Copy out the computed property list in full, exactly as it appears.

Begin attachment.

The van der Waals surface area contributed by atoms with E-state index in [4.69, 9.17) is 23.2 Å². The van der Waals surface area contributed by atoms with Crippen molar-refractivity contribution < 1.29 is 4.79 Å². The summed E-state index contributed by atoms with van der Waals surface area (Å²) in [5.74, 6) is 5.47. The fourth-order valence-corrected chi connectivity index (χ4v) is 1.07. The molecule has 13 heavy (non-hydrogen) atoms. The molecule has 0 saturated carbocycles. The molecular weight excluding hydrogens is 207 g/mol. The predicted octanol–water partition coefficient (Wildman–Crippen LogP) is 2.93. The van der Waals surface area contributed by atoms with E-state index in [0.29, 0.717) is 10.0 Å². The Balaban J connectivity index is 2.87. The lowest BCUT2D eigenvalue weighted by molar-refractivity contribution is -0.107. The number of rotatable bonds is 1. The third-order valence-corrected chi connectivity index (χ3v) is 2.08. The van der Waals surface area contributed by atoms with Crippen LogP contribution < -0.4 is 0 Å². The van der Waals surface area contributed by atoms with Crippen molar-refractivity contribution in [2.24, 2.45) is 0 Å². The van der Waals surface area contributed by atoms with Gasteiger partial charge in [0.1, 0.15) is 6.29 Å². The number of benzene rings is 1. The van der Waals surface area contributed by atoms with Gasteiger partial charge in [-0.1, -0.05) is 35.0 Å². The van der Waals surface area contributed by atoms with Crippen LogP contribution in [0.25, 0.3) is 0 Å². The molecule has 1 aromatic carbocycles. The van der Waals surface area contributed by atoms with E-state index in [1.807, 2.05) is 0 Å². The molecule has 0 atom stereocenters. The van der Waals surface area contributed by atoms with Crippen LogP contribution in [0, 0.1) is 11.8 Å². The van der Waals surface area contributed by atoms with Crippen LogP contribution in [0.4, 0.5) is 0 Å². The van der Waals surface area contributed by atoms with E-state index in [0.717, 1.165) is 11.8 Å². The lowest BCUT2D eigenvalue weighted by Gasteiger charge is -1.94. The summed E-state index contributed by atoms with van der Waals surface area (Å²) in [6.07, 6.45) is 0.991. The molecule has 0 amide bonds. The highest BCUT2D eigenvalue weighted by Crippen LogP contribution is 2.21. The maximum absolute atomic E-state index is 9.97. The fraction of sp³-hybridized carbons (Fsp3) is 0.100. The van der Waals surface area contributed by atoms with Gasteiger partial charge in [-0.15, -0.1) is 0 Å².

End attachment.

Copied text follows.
The van der Waals surface area contributed by atoms with E-state index in [4.69, 9.17) is 23.2 Å². The van der Waals surface area contributed by atoms with Crippen molar-refractivity contribution < 1.29 is 4.79 Å². The summed E-state index contributed by atoms with van der Waals surface area (Å²) in [5.74, 6) is 5.47. The fourth-order valence-corrected chi connectivity index (χ4v) is 1.07. The molecule has 13 heavy (non-hydrogen) atoms. The molecule has 0 saturated carbocycles. The molecular weight excluding hydrogens is 207 g/mol. The predicted octanol–water partition coefficient (Wildman–Crippen LogP) is 2.93. The van der Waals surface area contributed by atoms with E-state index in [0.29, 0.717) is 10.0 Å². The Balaban J connectivity index is 2.87. The lowest BCUT2D eigenvalue weighted by molar-refractivity contribution is -0.107. The number of rotatable bonds is 1. The third-order valence-corrected chi connectivity index (χ3v) is 2.08. The van der Waals surface area contributed by atoms with Crippen LogP contribution < -0.4 is 0 Å². The van der Waals surface area contributed by atoms with Crippen molar-refractivity contribution in [2.24, 2.45) is 0 Å². The van der Waals surface area contributed by atoms with Gasteiger partial charge in [0.1, 0.15) is 6.29 Å². The number of benzene rings is 1. The van der Waals surface area contributed by atoms with Gasteiger partial charge in [-0.1, -0.05) is 35.0 Å². The van der Waals surface area contributed by atoms with Crippen LogP contribution in [0.25, 0.3) is 0 Å². The molecule has 1 aromatic carbocycles. The van der Waals surface area contributed by atoms with E-state index in [1.807, 2.05) is 0 Å². The molecule has 0 atom stereocenters. The van der Waals surface area contributed by atoms with Crippen LogP contribution in [0, 0.1) is 11.8 Å². The van der Waals surface area contributed by atoms with Crippen LogP contribution in [0.4, 0.5) is 0 Å². The van der Waals surface area contributed by atoms with E-state index in [0.717, 1.165) is 11.8 Å². The lowest BCUT2D eigenvalue weighted by Gasteiger charge is -1.94. The summed E-state index contributed by atoms with van der Waals surface area (Å²) in [6.07, 6.45) is 0.991. The molecule has 0 amide bonds. The highest BCUT2D eigenvalue weighted by Crippen LogP contribution is 2.21. The maximum absolute atomic E-state index is 9.97. The fraction of sp³-hybridized carbons (Fsp3) is 0.100. The van der Waals surface area contributed by atoms with Gasteiger partial charge in [-0.15, -0.1) is 0 Å².